Having Your Deacs Home for an Extended Time

Thanksgiving break is a couple of weeks away, and the vast majority of Wake Forest students will be headed home to finish classes and finals remotely, and will remain home for an extended winter break. When your Deac comes home, it’s not like they will be returning to what life was like in high school.  Your college student’s return home is an adjustment for both students and families alike.

Here are some of the potential things you might have to navigate at Thanksgiving and beyond:

Sleep schedules – students live a much more nocturnal lifestyle at college. Many students sleep in as late as their classes allow, then stay up very late at night to do their schoolwork. This schedule can cause tension if you want to plan meals or activities that suit the rest of your family’s much earlier-in-the-day schedule.

Class schedules and finals prep – while your Deac will be home, they are still at work. They have to have space and privacy to attend classes, write their final papers, study for finals (and the take those finals). It will be most helpful if you respect those work boundaries.

Going out/socializing – you and your student might have differing levels of comfort related to going out or socializing. Your Deac may crave social time with friends from high school, which is understandable. It’s also reasonable that you might have concerns about socializing during a pandemic. You and your Deac will have to come to an understanding that you can both live with for the next several weeks.

Curfew – related to the above, if your Deac can visit friends in COVID-appropriate ways, many students don’t start the social part of their day late at night, much to the dismay of parents and family members who believe (as my mom did) that “nothing good can possibly be going on between midnight and 3 am.” This is a tricky situation: your student has been living on their own all semester without any curfew (other than what they deem appropriate), whereas you may want them home by a certain time. How you navigate this will be important.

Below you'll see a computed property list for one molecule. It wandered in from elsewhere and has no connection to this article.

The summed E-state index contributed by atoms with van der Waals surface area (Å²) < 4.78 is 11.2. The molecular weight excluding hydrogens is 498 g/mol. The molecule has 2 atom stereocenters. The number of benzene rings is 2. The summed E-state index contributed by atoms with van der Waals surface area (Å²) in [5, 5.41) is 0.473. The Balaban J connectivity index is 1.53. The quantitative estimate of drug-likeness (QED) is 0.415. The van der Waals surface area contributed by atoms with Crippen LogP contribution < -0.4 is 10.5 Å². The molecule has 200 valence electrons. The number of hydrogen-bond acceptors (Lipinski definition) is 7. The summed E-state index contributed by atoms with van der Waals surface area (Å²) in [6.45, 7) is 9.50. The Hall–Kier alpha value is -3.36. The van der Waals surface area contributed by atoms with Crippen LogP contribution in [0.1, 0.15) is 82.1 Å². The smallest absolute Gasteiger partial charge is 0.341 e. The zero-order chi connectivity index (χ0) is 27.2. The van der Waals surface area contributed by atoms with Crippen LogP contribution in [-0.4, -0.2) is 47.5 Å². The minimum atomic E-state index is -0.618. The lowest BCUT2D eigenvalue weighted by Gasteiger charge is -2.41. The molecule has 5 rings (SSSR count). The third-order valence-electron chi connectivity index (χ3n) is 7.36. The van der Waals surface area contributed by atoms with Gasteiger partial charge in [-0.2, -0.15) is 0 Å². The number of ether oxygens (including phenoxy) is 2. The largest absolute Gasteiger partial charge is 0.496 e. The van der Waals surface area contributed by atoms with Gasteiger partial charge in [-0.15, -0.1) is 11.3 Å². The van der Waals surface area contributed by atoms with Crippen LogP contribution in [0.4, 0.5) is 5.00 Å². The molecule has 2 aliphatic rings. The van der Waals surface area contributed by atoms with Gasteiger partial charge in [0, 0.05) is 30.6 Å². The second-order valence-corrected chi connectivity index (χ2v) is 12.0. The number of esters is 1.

Where and how they spend their time – there can be hurt feelings if family members – especially younger siblings – feel like their Deac wants to spend more time with their friends than their family.

Cleanliness (of person or room) – students may leave their childhood room in disarray or expect you to pick up after them, or not do their laundry/shower as often as their family members would like.

Drinking alcohol at holiday celebrations – it’s still illegal for students under 21 to drink, but will families allow their student a glass of wine at a holiday meal? Or around the house?

The student’s room – has it been given to a younger sibling? Remodeled for an office?  If students find their old room has been substantially changed while they were away, it can cause conflict. This can feel even more salient now that your Deac will be home for an extended period of time.

Before your Deac comes home, it might be helpful to acknowledge these changes and/or navigate any ground rules you expect them to abide by now that they are home again. That way, each party knows what to expect on the issues they most care about, and you aren’t trying to negotiate items during a conflict.



To contact the Office of Family Engagement, please visit our contact page.

If Your Student Has a Problem

One of the best ways parents/families can help their students is to let them solve their own problems. Use the Stop, Drop, and Roll method when your student contacts you with a problem.  The flyer also lists contact information for serious concerns where family intervention might be appropriate.

Orientation 2020 slide shows

Parent and family Orientation sessions are available online.